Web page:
Additionally, the Facebook page for pro-conversion therapy group Voice of the Voiceless (VoV) has posted testimony from people claiming conversion therapy is effective or who have otherwise claimed to have changed their sexual orientation. It has also highlighted conversion therapy practitioners, conferences and webinars. Thus far, Facebook has not taken any action on these posts or the VoV page.
3. Platforms should adopt policies explicitly prohibiting deadnaming and misgendering
In 2018, Twitter updated its hateful conduct policy -- which prohibits “repeated and/or non-consensual slurs, epithets, racist and sexist tropes, or other content that degrades someone” -- to include “targeted misgendering or deadnaming of transgender individuals.” Facebook and YouTube, however, do not have these same protections; they must follow Twitter’s example in order to protect LGBTQ users from harassment and discrimination.
Misgendering is when someone is referred to as a different gender than the one that person identifies with, and deadnaming is when someone calls a trans person by “the name they used before they transitioned” rather than the name they currently go by. Facebook and YouTube currently have hate speech policies that prohibit targeted harassment based on gender identity and sexual orientation, but they do not specifically mention misgendering or deadnaming in their policies.
Facebook's hate speech policy under its community standards specifically prohibits “statements denying existence” and referring to transgender or nonbinary people as “it.” Its bullying and harassment policies prohibit targeting private individuals with “claims about romantic involvement, sexual orientation or gender identity.”
Similarly, YouTube’s harassment and cyberbullying policy states, “We also do not allow content that targets an individual with prolonged or malicious insults based on intrinsic attributes" including sexual orientation and gender identity. Additionally, the platform’s hate speech policy says it will “remove content promoting violence or hatred against individuals or groups based on” attributes including sexual orientation, gender identity and expression, and sex or gender.
4. Platforms should stop monetizing anti-trans disinformation and hate
Social media platforms YouTube and Facebook have earned money from anti-LGBTQ advertisements and helped right-wing groups raise money off of anti-trans content, despite having policies that allegedly prohibit this. They should enforce and strengthen those policies and prevent the monetization of transphobia.
During the 2020 election, Facebook earned thousands of dollars from American Principles Project, an anti-LGBTQ group that ran misleading ads about trans kids and the Equality Act in order to campaign against Democratic candidates including Joe Biden. Facebook removed some of the ads after Politifact found that the ads’ claims include predictions “we can’t fact-check” and that one ad was “missing context and could mislead people.” Despite this, the group eventually ran ads repeating those claims that were not removed. Furthermore, Facebook has allowed anti-LGBTQ outlet The Daily Wire to run paid political ads -- including at least one that targets and misgenders actor Elliot Page for coming out as trans -- despite its temporary ban on them.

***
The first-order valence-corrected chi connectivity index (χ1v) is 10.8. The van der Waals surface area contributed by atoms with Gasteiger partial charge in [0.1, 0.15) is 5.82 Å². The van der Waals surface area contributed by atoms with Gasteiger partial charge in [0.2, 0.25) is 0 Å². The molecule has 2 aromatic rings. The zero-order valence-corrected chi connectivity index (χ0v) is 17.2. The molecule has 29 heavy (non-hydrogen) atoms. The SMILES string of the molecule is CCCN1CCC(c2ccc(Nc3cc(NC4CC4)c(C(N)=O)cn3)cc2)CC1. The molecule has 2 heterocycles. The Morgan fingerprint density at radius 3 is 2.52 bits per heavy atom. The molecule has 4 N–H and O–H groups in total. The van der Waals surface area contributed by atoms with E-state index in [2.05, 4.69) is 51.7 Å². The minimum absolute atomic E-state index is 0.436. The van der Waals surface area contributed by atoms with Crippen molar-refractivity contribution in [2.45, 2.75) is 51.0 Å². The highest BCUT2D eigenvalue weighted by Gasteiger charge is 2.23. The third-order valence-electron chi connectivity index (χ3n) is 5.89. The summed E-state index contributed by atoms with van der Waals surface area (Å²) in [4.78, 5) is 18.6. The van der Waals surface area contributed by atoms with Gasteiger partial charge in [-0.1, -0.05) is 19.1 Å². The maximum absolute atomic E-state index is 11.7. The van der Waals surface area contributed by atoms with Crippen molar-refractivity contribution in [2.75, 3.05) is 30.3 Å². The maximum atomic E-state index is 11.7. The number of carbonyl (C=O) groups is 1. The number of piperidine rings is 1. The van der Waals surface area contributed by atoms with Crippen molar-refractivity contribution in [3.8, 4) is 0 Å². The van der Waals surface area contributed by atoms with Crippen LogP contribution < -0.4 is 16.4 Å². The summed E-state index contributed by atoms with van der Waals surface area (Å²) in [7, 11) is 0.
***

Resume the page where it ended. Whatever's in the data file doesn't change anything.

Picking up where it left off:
Similarly, YouTube allowed PragerU to raise over $25,000 off of a video featuring a client of extreme anti-LGBTQ group Alliance Defending Freedom, who repeatedly misgendered trans athletes and fearmongered about their participation in sports. The YouTube Giving program says that nonprofits must follow YouTube’s Community Guidelines that supposedly protect trans people. The program says that participating organizations must “follow YouTube’s monetization policies both on and off of YouTube,” which PragerU has repeatedly run afoul of.
5. Facebook should stop allowing The Daily Wire to use a coordinated network of pages to spread disinformation
The Daily Wire is a wildly successful right-wing outlet that regularly spreads anti-LGBTQ disinformation and bigotry through online content, podcasts, and social media. It operates a network of Facebook pages that share the same content at the same time, helping it reach large audiences. Facebook should stop allowing these pages to spread the outlet’s content in a coordinated manner.
Facebook started marking these pages as operated by Daily Wire after a series of reporting from Judd Legum’s Popular Information, and several pages now display language that they are “Proudly managed by the Daily Wire.” These pages previously did not disclose that relationship. Although the relationship between the pages and the outlet is more transparent, Facebook still allows the coordinated network to game the system and earn high engagement.
In October 2019, Legum reported on how Daily Wire’s network seemed to violate Facebook’s Coordinated Inauthentic Behavior policy, which removes networks of pages that mislead “about the identity, purpose, or origin of the entity that they represent” and use “multiple Facebook or Instagram assets” to do so. Facebook originally denied that Daily Wire had broken content-sharing rules, but Popular Information reported in July that Facebook finally acknowledged that the outlet was violating “policies against undisclosed paid relationships between publishers.”
The Daily Wire’s use of this network helps it spread anti-trans and other right-wing content and disinformation to large audiences. In fact, a Media Matters study found that The Daily Wire was one of the most successful outlets posting about trans issues during a year time period.
The Daily Wire has several anti-LGBTQ pundits with large media platforms, including Matt Walsh, Michael Knowles, and Ben Shapiro, the site’s founder. Their Facebook pages also share content at the exact same time as other pages in the outlet’s network.